A matter of quality
Visual or optical seam tracking is a more complex solution than the transmitted arc. This seam tracking is considered faster and more reliable and was first introduced in the late 1990s. Since its introduction, significant improvements have been made in data filtering, speed of information exchange and general ease of use, which coincided with the development of computer programs.
Optical seam tracking is a process improvement. It can be used to make welding processes more efficient, achieve higher throughput and improve welding quality. In the long term, this means lower overall costs in the automated process. Consider problems and defects of your robot welding cell as results caused by old solutions like TAST. Larger deviations in the welding process result from deviations of individual parts. Take a look at your automated process.
If you look from batch to batch or from run to run, changes in material properties come together (such as expansion, springback after forming, etc.). Although this is checked, not everything can always be detected and requires additional set-up times or adjustments during the changeover. The robots themselves do not adapt to these changed conditions because the part is not always in the process. Laser seam tracking as an adaptive tool brings your process in line with the joint.
What are the benefits of optical seam tracking ?
In short: You have many advantages if you exploit the full potential.
Used correctly, optical seam tracking reduces your heat input and eliminates over welding, reduces potential metallurgical problems and allows your automated process to work faster and much more efficiently. One thing is certain: you will end up with a better quality product. The robot can adapt more easily and gets an agile solution for the welding process.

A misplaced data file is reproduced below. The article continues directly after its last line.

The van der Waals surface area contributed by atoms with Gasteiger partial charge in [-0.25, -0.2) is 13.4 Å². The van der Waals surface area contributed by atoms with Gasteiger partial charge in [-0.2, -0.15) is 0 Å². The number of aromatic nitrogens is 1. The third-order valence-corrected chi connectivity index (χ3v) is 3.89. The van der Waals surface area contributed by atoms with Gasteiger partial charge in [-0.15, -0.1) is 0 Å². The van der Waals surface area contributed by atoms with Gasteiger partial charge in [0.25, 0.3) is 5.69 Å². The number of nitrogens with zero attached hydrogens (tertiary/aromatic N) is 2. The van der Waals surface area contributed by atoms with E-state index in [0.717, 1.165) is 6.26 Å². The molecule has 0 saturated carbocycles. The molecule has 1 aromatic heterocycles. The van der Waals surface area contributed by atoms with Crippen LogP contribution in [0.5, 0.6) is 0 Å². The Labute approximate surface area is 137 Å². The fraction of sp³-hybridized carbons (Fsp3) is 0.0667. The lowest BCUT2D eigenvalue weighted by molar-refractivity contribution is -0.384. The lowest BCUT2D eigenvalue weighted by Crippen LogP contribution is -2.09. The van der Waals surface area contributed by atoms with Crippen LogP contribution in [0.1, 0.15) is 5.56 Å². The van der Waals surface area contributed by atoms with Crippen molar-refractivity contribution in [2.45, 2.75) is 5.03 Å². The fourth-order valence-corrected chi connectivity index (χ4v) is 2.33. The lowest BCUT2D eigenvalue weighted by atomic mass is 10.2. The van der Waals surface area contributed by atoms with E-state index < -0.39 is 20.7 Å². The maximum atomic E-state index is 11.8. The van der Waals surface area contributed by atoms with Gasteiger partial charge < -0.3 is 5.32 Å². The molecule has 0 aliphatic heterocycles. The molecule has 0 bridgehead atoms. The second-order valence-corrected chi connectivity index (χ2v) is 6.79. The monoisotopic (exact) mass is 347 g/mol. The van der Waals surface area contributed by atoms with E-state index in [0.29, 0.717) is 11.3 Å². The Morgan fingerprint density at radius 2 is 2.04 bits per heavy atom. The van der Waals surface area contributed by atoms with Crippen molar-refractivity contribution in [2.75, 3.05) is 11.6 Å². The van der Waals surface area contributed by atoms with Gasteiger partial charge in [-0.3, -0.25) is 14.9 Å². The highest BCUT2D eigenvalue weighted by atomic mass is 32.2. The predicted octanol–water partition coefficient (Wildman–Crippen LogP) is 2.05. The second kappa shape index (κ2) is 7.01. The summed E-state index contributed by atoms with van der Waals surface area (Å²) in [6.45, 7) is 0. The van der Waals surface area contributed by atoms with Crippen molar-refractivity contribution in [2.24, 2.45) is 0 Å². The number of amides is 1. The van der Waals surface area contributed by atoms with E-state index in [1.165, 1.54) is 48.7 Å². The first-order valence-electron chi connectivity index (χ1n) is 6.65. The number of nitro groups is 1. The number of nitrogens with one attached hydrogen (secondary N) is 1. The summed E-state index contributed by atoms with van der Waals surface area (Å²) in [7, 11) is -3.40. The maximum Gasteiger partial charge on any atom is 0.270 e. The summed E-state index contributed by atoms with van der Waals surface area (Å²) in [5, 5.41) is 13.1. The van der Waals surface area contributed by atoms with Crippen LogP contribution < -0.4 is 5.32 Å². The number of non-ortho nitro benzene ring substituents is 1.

First of all, there is the seam tracking sensor itself. The main part of the seam tracker is a sensor package consisting of sensor, communication/power cables, air hoses for cooling / cleaning and system control (similar to a small PC). The controller is typically integrated into a robot system or a system with a multi-axis carriage, sends position data to the motion control package of the fixture and instructs it to deviate from a programmed path.
Welding seams with special requirement profiles are a challenge without optical seam tracking. Good quality cannot always be achieved.
This deviation provides improved joint accuracy because it is directly tied to the desired weld path rather than a general path programmed on another batch of parts.
There is a digital or analog interface on optical seam tracking packages that you can use to set the parameters of the system. These parameters include the joint type, lighting and aperture configurations, and the seam profile (overlap, fillet, etc.), allowing the system to formulate the best tracking conditions for the particular seam.
The intensity of the laser light and the aperture speed can be adjusted to achieve the best visibility of the seam. Filters can be used to exclude parts of the field of view that are not relevant to the joint being processed. Fading out parts of the field of view is a particularly important step when several seams are in close proximity to each other and only one should be selected.